Beggin Strips With Bacon & Cheese Flavor Review
Disclosure: PawDiet may have an affiliate relationship with retailers featured (or linked-to) in this article. We are compensated for referring customers. Thank you for shopping with our retail partners!
Review of Beggin Strips
With Bacon & Cheese Flavor
The first ingredient is pork. Although pork is an excellent protein source, raw pork contains more than 60% moisture. After cooking, the relative meat contribution of pork is dramatically reduced. Therefore, it's important to ensure that other meat sources are included within the first few ingredients to ensure the product derives most of its protein from meat.
The second ingredient is barley. Barley is a nutritious carbohydrate source, naturally rich in dietary fiber and various minerals. Unlike pearled barley, regular barley contains the entire grain.
The third ingredient is rice. Rice is a gluten-free carbohydrate source. As long as the bran and germ of the grain are intact, rice can provide a notable amount of fiber and nutrition. However, because the type of rice ("brown" or "white") is not specified, we cannot make this determination.
The fourth ingredient is ground wheat. Ground wheat is regarded as an inexpensive and low-quality filler in pet food. However, wheat does provide plant-based protein and makes pet food more affordable for consumers. It's important to note that plant based protein does not provide the same amino acid profile as meat based protein.
The fifth ingredient is oatmeal. Oatmeal is simply coarsely ground oats and therefore contains the entire oat grain. As with regular oats, oatmeal is rich in dietary fiber, B vitamins, and various minerals.
Next we have soybean meal. Soybean meal contains more than 50% protein. Therefore, soybean can significantly boost the protein content of the product. The inclusion of non-meat protein typically degrades the overall quality of protein in the recipe. This degradation is due to the inferior amino acid profile of plant based proteins.
Corn gluten meal is a by-product from the production of various corn products (corn starch, corn syrup, etc). It's very high in protein (nearly 60% protein) and therefore can significant boost the protein content of the product. Because plant based proteins such as corn gluten meal are inferior to meat based proteins (lack many essential amino acids), they are not suitable substitutes.
Ground yellow corn is a cereal grain which provides a modest amount of vitamins, minerals, and plant based protein. It also happens to be one of the most controversial ingredients in dog food.
Proponents of corn claim that corn is highly digestible and an excellent source of protein, energy, vitamins, minerals, and essential fatty acids.
Opponents however believe that positive claims in regards to corn are either half-truths or completely false, we'll discuss a few of the opposing arguments.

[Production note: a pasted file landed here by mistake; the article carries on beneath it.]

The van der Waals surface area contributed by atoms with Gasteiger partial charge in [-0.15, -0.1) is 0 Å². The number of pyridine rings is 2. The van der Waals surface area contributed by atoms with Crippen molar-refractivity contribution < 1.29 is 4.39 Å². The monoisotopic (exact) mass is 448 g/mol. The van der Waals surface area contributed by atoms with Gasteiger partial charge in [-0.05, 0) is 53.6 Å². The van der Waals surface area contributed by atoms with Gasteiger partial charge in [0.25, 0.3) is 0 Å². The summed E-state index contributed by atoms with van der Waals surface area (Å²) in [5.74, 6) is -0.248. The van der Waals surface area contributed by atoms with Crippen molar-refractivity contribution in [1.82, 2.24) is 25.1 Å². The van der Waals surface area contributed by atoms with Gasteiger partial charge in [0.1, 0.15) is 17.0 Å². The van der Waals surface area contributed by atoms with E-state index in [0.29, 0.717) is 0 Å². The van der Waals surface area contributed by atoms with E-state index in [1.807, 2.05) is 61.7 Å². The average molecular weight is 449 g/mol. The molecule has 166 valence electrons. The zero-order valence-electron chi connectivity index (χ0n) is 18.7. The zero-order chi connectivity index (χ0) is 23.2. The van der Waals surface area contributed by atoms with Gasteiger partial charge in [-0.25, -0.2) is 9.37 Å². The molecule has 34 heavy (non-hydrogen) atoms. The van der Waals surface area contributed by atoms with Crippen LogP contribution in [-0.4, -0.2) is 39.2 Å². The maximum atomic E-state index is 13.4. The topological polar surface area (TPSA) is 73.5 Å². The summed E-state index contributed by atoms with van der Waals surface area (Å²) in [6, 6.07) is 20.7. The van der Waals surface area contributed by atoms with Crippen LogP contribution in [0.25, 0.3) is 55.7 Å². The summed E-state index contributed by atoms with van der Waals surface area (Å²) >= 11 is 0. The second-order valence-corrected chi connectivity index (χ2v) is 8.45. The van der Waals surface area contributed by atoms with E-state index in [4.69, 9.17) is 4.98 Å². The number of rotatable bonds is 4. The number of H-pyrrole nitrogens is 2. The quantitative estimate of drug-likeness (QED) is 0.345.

In regards to digestibility, the claims of "highly digestible" are only true if corn is processed into a meal or flour and subsequently cooked. In regards to the protein contribution, we must note that corn is a plant based protein which does not contain all of the necessary amino acids required by dogs to sustain life. Therefore substituting corn for meat is an unsuitable substitution and actually degrades the overall protein quality of the product.
Finally, we'll discuss the claims about vitamins and minerals in corn. Although corn does provide many vitamins and minerals, it not necessarily an exceptional ingredient in this regards. There are many other ingredients which are more complete and biologically appropriate. Therefore the usage of corn as the primary ingredient in dog food should certainly warrant further questioning.
Soybean flour contains more than 50% protein. Therefore, soybean can significantly boost the protein content of the product. The inclusion of non-meat protein typically degrades the overall quality of protein in the recipe. This degradation is due to the inferior amino acid profile of plant based proteins.
Soybean protein concentrate is produced by removing the water soluble carbohydrates from soybeans. The inclusion of non-meat protein typically degrades the overall quality of protein in the recipe. This degradation is due to the inferior amino acid profile of plant based proteins.
Wheat gluten is the main protein of wheat. Although wheat gluten is mostly protein, wheat gluten is considered controversial because it significantly boosts the protein content of the product. This is undesirable because plant based protein does not provide the same amino acid profile as meat based protein.
Bacon fat is not necessarily an undesirable ingredient, however, the artificial preservative BHA is considered to be a possible carcinogen according to the World Health Organization.
The ingredient "added color" is ambiguous and may include various artificial dyes. Most artificial dyes have been linked to various chronic diseases.